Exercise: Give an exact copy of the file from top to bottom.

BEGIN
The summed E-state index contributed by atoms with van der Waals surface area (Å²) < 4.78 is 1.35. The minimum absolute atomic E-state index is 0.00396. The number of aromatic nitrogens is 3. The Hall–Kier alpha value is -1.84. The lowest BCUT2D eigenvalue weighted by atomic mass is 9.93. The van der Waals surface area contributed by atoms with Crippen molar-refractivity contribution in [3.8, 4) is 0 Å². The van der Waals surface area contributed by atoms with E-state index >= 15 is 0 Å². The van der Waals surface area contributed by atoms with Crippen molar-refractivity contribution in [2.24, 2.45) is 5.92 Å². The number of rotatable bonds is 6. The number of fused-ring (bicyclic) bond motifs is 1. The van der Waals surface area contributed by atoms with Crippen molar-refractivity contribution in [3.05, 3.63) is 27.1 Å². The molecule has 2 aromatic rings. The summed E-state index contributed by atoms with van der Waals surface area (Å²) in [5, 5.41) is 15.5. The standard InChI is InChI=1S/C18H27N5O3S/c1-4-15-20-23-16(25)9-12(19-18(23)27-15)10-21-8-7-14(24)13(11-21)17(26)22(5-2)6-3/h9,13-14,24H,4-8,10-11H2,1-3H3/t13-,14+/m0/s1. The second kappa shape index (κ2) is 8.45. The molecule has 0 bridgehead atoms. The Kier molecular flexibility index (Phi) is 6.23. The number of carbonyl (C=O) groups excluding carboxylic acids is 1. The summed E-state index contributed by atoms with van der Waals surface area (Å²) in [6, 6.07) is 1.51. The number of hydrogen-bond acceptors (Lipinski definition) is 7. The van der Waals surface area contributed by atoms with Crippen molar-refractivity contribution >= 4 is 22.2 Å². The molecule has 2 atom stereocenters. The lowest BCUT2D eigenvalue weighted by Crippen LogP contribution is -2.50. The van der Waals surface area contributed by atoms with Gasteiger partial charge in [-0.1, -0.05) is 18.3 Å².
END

The summed E-state index contributed by atoms with van der Waals surface area (Å²) < 4.78 is 1.35. The minimum absolute atomic E-state index is 0.00396. The number of aromatic nitrogens is 3. The Hall–Kier alpha value is -1.84. The lowest BCUT2D eigenvalue weighted by atomic mass is 9.93. The van der Waals surface area contributed by atoms with Crippen molar-refractivity contribution in [3.8, 4) is 0 Å². The van der Waals surface area contributed by atoms with E-state index >= 15 is 0 Å². The van der Waals surface area contributed by atoms with Crippen molar-refractivity contribution in [2.24, 2.45) is 5.92 Å². The number of rotatable bonds is 6. The number of fused-ring (bicyclic) bond motifs is 1. The van der Waals surface area contributed by atoms with Crippen molar-refractivity contribution in [3.05, 3.63) is 27.1 Å². The molecule has 2 aromatic rings. The summed E-state index contributed by atoms with van der Waals surface area (Å²) in [5, 5.41) is 15.5. The standard InChI is InChI=1S/C18H27N5O3S/c1-4-15-20-23-16(25)9-12(19-18(23)27-15)10-21-8-7-14(24)13(11-21)17(26)22(5-2)6-3/h9,13-14,24H,4-8,10-11H2,1-3H3/t13-,14+/m0/s1. The second kappa shape index (κ2) is 8.45. The molecule has 0 bridgehead atoms. The Kier molecular flexibility index (Phi) is 6.23. The number of carbonyl (C=O) groups excluding carboxylic acids is 1. The summed E-state index contributed by atoms with van der Waals surface area (Å²) in [6, 6.07) is 1.51. The number of hydrogen-bond acceptors (Lipinski definition) is 7. The van der Waals surface area contributed by atoms with Crippen molar-refractivity contribution >= 4 is 22.2 Å². The molecule has 2 atom stereocenters. The lowest BCUT2D eigenvalue weighted by Crippen LogP contribution is -2.50. The van der Waals surface area contributed by atoms with Gasteiger partial charge in [-0.1, -0.05) is 18.3 Å².